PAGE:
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JAMA. 2014 May;311(20):2083-91. doi: 10.1001/jama.2014.5052.

Effect of vitamin D3 on asthma treatment failures in adults with symptomatic asthma and lower vitamin D levels: the VIDA randomized clinical trial.

Author information

1
Washington University School of Medicine, St Louis, Missouri.
2
Penn State University, Hershey, Pennsylvania.
3
University of California, San Francisco.
4
University of Wisconsin, Madison.
5
University of Pittsburgh School of Medicine, Pittsburgh, Pennsylvania.
6
Brigham and Women's Hospital, Boston, Massachusetts.
7
Wake Forest School of Medicine, Winston-Salem, North Carolina.
8
Stroger Hospital of Cook County, Chicago, Illinois.
9
Northwestern University, Chicago, Illinois.
10
Rainbow Babies and Children's Hospital, Cleveland, Ohio.
11
Emory University, Atlanta, Georgia.
12
Allegheny General Hospital, Pittsburgh, Pennsylvania.
13
Duke University School of Medicine, Durham, North Carolina.
14
University of Illinois, Chicago.
15
North Carolina Clinical Research, Raleigh.
16
National Jewish Health, Denver, Colorado.
17
University of Chicago, Chicago, Illinois.
18
Boston Children's Hospital, Boston, Massachusetts.
19
Aurora Sinai Medical Center, Milwaukee, Wisconsin.
20
National Jewish Health, Denver, Colorado20Dr Sutherland is now with sanofi.

Abstract

IMPORTANCE:

In asthma and other diseases, vitamin D insufficiency is associated with adverse outcomes. It is not known if supplementing inhaled corticosteroids with oral vitamin D3 improves outcomes in patients with asthma and vitamin D insufficiency.

OBJECTIVE:

To evaluate if vitamin D supplementation would improve the clinical efficacy of inhaled corticosteroids in patients with symptomatic asthma and lower vitamin D levels.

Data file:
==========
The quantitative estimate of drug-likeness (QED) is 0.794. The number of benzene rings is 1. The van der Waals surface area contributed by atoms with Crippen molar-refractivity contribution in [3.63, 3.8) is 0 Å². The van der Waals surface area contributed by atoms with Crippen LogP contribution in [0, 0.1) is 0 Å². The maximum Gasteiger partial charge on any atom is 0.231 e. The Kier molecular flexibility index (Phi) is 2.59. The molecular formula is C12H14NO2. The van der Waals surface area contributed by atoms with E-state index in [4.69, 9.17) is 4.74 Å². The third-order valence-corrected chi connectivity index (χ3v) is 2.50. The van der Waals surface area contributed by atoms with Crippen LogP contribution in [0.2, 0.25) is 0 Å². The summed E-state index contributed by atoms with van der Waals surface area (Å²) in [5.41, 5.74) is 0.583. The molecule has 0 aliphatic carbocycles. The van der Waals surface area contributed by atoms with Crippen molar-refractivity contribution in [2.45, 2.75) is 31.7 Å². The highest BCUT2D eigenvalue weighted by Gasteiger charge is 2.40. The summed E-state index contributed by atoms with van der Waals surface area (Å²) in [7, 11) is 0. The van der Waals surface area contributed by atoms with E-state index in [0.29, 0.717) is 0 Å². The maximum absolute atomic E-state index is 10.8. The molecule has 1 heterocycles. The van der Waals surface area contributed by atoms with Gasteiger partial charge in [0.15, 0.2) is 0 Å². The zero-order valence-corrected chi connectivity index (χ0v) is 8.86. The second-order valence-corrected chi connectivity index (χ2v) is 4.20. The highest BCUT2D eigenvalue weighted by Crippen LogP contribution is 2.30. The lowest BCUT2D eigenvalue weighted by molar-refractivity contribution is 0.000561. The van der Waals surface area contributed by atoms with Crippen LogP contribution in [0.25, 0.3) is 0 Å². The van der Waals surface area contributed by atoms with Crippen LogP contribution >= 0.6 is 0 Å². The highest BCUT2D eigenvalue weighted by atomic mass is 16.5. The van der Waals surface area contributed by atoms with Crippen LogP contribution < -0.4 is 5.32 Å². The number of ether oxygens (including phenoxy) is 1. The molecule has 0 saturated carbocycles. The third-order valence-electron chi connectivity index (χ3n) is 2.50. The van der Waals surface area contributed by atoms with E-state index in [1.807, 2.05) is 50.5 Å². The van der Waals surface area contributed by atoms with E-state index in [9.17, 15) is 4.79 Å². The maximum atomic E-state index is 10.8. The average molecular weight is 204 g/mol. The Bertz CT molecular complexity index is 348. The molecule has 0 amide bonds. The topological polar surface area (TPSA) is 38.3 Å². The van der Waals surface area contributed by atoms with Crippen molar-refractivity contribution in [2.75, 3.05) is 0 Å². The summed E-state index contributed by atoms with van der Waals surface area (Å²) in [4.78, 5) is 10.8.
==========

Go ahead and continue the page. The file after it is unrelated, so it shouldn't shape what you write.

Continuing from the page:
DESIGN, SETTING, AND PARTICIPANTS:

The VIDA (Vitamin D Add-on Therapy Enhances Corticosteroid Responsiveness in Asthma) randomized, double-blind, parallel, placebo-controlled trial studying adult patients with symptomatic asthma and a serum 25-hydroxyvitamin D level of less than 30 ng/mL was conducted across 9 academic US medical centers in the National Heart, Lung, and Blood Institute's AsthmaNet network, with enrollment starting in April 2011 and follow-up complete by January 2014. After a run-in period that included treatment with an inhaled corticosteroid, 408 patients were randomized.

INTERVENTIONS:

Oral vitamin D3 (100,000 IU once, then 4000 IU/d for 28 weeks; n = 201) or placebo (n = 207) was added to inhaled ciclesonide (320 µg/d). If asthma control was achieved after 12 weeks, ciclesonide was tapered to 160 µg/d for 8 weeks, then to 80 µg/d for 8 weeks if asthma control was maintained.

MAIN OUTCOMES AND MEASURES:

The primary outcome was time to first asthma treatment failure (a composite outcome of decline in lung function and increases in use of β-agonists, systemic corticosteroids, and health care).

RESULTS:

Treatment with vitamin D3 did not alter the rate of first treatment failure during 28 weeks (28% [95% CI, 21%-34%] with vitamin D3 vs 29% [95% CI, 23%-35%] with placebo; adjusted hazard ratio, 0.9 [95% CI, 0.6-1.3]). Of 14 prespecified secondary outcomes, 9 were analyzed, including asthma exacerbation; of those 9, the only statistically significant outcome was a small difference in the overall dose of ciclesonide required to maintain asthma control (111.3 µg/d [95% CI, 102.2-120.4 µg/d] in the vitamin D3 group vs 126.2 µg/d [95% CI, 117.2-135.3 µg/d] in the placebo group; difference of 14.9 µg/d [95% CI, 2.1-27.7 µg/d]).

CONCLUSIONS AND RELEVANCE:

Vitamin D3 did not reduce the rate of first treatment failure or exacerbation in adults with persistent asthma and vitamin D insufficiency. These findings do not support a strategy of therapeutic vitamin D3 supplementation in patients with symptomatic asthma.

TRIAL REGISTRATION:

clinicaltrials.gov Identifier: NCT01248065.

PMID:
24838406
PMCID:
PMC4217655
DOI:
10.1001/jama.2014.5052
[Indexed for MEDLINE]
Free PMC Article

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